The study of prisons brought Tocqueville to America. For Rob Kroes, one of Europe’s most distinguished authorities on contemporary American culture, it was rather the other way around. For Kroes, it was deep knowledge of American culture that brought him back to America and face to face with a couple of highway signs, Tocquevillian in their portent, that invited motorists to exit from Interstate 80 in Nevada toward a place called Independence Valley and to keep their eyes open for a “Prison Area.” In this collection of essays, Kroes invites us to take these two signs seriously for their capacity to deepen our insights into America’s cultural contradictions, especially how, after the September 11, 2001, attacks on the World Trade Center and Pentagon, the US government’s response altered the meaning of America for Americans and Europeans alike. The author’s fascination with the myriad ways in which America changes face, from hard power to soft, from uses of force to the power of entertainment, but always holding the attention of publics across the globe, is what ties his work together. The essays here touch on diverse topics such as photography (“Falling Man” and Holocaust imagery), music (in Broadway and Hollywood musicals), film (Django Unchained), American exceptionalism (in an interesting counter to dog-eared dogma), and the difficulties of the first “white president of color.” Like his predecessors, Tocqueville and Johan Huizinga, Kroes offers a clear-eyed assessment of America on the ground, love it or hate it.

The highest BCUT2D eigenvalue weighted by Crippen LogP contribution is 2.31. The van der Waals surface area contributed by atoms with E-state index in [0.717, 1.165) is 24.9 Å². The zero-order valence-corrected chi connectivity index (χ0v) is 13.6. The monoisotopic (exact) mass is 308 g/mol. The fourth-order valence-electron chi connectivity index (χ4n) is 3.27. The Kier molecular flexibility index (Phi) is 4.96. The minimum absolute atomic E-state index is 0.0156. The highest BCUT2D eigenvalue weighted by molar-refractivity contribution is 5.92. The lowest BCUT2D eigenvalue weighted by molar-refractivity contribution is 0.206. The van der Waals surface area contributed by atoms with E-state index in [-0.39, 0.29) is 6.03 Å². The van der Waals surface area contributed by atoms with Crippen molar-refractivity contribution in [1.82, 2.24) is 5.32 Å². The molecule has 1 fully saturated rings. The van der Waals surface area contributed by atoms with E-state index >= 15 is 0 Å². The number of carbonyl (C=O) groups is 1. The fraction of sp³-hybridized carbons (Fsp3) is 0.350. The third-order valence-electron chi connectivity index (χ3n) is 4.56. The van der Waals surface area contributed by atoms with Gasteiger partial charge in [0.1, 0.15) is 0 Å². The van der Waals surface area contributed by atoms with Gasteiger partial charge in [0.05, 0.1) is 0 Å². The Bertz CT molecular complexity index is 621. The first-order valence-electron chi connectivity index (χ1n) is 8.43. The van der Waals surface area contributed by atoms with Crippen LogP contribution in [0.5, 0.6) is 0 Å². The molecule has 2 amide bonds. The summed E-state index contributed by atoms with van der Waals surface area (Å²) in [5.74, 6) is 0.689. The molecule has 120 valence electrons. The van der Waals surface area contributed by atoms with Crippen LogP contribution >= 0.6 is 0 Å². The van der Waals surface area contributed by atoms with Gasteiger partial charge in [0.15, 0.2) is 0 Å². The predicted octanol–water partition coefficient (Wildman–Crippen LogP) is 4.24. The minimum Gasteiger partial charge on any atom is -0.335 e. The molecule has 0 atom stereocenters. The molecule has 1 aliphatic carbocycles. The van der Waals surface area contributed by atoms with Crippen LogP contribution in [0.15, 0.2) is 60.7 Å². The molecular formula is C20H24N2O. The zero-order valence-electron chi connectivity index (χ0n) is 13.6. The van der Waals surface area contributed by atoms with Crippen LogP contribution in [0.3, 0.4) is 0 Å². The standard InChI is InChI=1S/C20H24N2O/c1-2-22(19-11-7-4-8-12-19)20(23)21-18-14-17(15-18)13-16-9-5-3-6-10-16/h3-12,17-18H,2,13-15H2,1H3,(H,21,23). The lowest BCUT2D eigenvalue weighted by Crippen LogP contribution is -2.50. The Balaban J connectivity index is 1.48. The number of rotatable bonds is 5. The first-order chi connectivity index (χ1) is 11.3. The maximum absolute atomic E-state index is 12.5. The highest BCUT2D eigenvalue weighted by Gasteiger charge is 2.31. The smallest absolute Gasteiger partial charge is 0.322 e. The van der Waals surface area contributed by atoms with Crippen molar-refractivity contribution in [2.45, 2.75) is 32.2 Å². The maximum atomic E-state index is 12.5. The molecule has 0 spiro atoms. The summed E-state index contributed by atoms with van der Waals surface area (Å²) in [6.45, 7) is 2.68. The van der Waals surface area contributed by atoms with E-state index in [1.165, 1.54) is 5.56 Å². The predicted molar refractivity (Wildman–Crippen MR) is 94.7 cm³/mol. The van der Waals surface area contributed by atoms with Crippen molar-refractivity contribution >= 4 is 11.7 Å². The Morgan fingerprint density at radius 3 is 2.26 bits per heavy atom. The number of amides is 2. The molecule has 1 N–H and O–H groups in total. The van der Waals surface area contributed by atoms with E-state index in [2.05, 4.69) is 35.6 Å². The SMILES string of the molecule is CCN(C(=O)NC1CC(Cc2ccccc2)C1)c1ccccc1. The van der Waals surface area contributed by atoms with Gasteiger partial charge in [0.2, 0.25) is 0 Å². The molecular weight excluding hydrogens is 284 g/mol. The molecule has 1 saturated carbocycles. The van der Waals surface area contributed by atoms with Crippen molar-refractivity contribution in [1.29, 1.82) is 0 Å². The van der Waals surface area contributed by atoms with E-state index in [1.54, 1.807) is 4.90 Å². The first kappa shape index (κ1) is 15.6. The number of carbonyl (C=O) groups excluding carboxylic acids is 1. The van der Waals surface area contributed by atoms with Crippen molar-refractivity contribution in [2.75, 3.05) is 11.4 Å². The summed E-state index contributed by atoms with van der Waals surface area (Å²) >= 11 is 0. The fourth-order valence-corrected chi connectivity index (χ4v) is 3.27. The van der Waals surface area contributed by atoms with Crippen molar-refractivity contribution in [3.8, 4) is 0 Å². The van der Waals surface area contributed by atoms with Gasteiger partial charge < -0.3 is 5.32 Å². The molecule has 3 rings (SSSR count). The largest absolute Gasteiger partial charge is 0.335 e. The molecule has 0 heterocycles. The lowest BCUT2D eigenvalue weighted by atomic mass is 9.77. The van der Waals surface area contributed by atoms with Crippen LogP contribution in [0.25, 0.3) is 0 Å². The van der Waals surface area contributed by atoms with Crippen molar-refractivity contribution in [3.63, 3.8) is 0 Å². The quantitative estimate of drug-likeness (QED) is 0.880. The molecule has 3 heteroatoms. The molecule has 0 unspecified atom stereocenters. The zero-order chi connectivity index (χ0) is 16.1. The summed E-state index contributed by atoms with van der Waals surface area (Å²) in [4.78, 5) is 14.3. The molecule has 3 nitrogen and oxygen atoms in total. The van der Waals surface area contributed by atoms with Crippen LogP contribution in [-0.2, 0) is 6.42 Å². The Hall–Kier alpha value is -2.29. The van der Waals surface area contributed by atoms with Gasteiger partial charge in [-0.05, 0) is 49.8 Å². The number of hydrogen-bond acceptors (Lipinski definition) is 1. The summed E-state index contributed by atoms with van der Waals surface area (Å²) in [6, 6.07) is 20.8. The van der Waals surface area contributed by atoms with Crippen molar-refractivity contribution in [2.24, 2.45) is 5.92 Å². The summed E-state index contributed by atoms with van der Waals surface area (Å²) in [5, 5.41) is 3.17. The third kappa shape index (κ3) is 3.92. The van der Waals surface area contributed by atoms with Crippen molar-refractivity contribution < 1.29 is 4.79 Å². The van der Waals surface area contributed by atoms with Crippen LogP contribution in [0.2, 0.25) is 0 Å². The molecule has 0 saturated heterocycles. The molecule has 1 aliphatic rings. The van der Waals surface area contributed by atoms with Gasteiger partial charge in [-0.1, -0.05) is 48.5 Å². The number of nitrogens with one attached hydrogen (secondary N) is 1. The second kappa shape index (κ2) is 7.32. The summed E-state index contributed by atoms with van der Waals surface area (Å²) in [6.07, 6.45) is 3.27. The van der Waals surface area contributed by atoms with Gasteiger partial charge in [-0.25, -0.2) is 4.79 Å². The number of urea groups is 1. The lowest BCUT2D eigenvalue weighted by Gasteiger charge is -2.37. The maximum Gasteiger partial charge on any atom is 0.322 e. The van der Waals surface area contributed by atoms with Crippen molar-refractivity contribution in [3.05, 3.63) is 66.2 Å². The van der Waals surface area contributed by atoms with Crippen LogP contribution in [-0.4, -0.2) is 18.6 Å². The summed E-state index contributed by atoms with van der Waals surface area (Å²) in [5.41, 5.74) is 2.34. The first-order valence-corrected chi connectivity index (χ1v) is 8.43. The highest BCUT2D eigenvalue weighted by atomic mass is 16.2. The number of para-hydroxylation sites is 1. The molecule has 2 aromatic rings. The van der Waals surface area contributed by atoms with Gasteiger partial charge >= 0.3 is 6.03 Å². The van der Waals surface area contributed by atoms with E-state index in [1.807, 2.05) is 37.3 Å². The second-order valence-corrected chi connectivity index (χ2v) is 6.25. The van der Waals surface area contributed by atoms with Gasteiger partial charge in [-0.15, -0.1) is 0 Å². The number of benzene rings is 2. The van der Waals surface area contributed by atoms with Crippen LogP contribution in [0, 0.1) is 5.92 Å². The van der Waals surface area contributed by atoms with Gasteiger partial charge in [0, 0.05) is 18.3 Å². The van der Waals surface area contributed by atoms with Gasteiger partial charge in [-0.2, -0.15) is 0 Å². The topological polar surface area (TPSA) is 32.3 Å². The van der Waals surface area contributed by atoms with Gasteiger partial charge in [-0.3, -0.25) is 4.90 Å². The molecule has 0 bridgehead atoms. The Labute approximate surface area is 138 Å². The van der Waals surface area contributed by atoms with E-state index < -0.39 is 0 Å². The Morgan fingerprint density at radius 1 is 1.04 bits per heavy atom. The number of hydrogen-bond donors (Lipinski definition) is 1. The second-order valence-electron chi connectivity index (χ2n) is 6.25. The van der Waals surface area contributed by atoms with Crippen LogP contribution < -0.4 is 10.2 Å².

This readable and sharp-penned critique of America and American culture and power will appeal to Americanists across a broad swath of disciplines.